- Taoiseach is meeting president of the European Council Donald Tusk in Dublin today
An agreement to avoid a hard border in the Brexit negotiations is possible by a key EU summit next month but there needs to be “some movement and more flexibility,” said Minister for Foreign Affairs Simon Coveney.
Speaking at an event in Dublin, Mr Coveney said that a deal could be reached on securing assurances from London on the border post-Brexit but more work was required over the coming days.
“I think it is doable but I think there is need for some movement and more flexibility than we have seen to date,” he told reporters.
“We are not where we need to be today but I do think it is possible to get to where we need to be within the next few days and we are going to work really hard on that.”
The newly appointed Tánaiste said that Brexit negotiations could not move on to second-phase discussions on the future EU-UK relations without assurances on the future of the border and “a more creditable understanding of the parameters within which we are going to solve the border issues in phase two.”
“That is all we are asking for and that is why we raised issues like the need to avoid regulatory divergence between the two jurisdictions on the island if we are going to have north-south cooperation that functions in the future,” he told the media after speaking in a public interview at an event hosted by Facebook.
The Dublin and London governments have been looking at “wording and drafting,” he said, and working with EU negotiators “to try and find wording that can move this forward.”
Negotiators were “pretty close to getting substantial progress” on two of three key issues to be determined in first-phase negotiations – the so-called Brexit divorce bill to be paid by the British and the rights of UK citizens in the EU and EU citizens in the UK post-Brexit – but that the border issue remained unresolved.
“On two of those it looks like we are going to get the job done in the next week but on Ireland there is still work to do,” he said.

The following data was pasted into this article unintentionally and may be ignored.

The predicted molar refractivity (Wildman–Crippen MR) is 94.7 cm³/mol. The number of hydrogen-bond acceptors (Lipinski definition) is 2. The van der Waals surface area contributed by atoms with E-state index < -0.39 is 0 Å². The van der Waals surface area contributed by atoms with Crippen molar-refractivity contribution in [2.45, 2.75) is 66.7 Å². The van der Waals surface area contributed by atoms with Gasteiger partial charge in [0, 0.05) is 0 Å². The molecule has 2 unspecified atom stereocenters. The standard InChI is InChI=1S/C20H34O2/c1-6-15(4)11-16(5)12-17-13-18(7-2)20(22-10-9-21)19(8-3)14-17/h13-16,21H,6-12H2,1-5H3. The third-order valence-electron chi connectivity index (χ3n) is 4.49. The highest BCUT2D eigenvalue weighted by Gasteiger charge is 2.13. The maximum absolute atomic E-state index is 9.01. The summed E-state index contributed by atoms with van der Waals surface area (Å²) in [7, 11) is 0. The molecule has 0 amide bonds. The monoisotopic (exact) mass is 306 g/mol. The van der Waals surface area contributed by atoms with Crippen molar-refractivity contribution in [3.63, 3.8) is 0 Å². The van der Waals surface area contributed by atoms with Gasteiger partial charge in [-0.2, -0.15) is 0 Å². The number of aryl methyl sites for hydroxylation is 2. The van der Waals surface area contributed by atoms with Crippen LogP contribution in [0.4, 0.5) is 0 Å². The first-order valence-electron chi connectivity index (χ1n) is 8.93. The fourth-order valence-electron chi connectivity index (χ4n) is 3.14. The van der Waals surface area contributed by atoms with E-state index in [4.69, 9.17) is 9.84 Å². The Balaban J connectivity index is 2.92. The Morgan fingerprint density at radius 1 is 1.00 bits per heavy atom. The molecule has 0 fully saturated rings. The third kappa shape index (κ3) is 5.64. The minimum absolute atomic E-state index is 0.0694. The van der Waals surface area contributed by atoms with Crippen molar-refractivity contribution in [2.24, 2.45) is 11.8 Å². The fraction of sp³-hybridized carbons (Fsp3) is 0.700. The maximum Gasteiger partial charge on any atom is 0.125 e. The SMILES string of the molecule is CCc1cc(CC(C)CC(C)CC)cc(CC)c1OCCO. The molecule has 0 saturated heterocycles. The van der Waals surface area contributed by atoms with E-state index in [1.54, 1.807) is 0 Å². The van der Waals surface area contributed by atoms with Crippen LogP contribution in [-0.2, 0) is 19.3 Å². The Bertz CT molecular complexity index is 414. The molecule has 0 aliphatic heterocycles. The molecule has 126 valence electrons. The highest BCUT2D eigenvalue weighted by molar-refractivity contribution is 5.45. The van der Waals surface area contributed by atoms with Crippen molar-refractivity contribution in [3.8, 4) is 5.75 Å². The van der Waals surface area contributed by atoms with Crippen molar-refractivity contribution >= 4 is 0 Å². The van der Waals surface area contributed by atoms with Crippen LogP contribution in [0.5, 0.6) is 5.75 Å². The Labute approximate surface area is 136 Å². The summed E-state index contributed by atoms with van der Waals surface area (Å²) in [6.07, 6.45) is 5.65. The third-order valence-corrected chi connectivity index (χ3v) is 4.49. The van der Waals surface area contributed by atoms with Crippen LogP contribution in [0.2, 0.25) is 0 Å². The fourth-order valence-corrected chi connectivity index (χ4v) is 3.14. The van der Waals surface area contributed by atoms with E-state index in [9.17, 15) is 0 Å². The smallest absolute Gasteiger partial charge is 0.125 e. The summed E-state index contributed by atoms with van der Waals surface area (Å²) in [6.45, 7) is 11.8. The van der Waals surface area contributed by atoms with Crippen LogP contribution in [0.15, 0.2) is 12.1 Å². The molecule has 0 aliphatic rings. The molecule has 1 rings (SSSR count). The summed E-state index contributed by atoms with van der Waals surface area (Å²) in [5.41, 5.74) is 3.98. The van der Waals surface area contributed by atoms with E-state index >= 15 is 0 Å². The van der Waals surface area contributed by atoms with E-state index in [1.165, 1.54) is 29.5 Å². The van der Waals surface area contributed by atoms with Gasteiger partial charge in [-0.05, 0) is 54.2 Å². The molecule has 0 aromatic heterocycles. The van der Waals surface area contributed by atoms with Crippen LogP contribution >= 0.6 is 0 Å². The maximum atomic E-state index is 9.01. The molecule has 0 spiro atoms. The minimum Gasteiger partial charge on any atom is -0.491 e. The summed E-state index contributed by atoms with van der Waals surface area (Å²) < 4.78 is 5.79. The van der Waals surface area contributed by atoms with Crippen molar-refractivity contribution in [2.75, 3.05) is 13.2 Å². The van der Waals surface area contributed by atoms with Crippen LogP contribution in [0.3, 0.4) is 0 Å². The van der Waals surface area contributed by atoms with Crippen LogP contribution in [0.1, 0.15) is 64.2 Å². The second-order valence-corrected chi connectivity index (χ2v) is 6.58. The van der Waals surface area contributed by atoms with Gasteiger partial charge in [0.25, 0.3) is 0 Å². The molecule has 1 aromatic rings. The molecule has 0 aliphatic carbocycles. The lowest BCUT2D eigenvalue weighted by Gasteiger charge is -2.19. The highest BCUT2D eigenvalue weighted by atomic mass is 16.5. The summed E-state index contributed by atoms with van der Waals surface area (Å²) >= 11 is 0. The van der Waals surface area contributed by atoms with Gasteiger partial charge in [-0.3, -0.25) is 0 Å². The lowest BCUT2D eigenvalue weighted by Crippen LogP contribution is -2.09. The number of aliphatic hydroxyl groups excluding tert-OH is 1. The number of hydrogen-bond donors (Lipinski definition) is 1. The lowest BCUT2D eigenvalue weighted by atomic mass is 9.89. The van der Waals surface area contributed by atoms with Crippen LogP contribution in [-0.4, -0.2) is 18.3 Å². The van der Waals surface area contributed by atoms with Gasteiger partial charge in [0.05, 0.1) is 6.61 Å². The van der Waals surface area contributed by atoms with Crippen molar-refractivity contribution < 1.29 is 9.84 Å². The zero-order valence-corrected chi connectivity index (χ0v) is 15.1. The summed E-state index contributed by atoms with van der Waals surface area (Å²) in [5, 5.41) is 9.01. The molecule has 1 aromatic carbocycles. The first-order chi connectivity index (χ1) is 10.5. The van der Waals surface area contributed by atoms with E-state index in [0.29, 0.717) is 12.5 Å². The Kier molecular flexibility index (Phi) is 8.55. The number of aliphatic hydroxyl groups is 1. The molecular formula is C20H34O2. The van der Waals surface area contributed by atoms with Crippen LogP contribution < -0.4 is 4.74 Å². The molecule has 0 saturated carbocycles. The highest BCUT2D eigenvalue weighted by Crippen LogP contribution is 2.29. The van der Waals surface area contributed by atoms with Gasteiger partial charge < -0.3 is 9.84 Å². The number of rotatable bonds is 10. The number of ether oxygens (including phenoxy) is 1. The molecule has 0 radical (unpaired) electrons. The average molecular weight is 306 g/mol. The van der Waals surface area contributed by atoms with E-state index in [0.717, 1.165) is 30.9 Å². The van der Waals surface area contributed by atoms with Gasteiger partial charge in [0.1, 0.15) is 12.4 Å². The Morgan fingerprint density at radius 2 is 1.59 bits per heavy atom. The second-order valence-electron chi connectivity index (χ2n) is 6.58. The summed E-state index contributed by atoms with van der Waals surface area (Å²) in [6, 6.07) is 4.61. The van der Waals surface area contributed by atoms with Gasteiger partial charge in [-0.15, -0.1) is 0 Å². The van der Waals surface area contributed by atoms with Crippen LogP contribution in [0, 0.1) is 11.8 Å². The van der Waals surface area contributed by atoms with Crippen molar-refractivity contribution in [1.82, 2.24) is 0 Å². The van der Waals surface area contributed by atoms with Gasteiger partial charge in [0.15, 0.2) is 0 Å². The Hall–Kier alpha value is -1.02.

“We will be insistent on there being no fudge here that we get something real and something credible.”
The Government is seeking clarity from the British on how to avoid a hard border after London quits the EU’s single market and customs union while the Republic of Ireland remains in both as part of the EU.
Mr Coveney said that while the Government “won’t have all the answers” by the critical summit of EU leaders on December 14th and 15th that will determine whether negotiations can proceed to phase two, he was hopeful that they can agree on “parameters” to resolve those issues in the second phase.
Asked whether the Government would “veto” negotiations if no progress was made by the time British prime minister Theresa May meets European Commission President Jean Claude Juncker on Monday, Mr Coveney said there would be no need for a veto because the other 26 EU states supported Ireland’s position.
“We don’t want Ireland to be the problem here but at the same time we don’t want to move on to phase two and avoid the hard questions that do need more credible answers than we have today,” he said.
On the Democratic Unionist Party’s claims that the Government was seeking to set Northern Ireland apart from the UK, Mr Coveney said that he was not go to be drawn into responding to their comments.
“We agree far more than we disagree on,” he said.
Source: Irish Times
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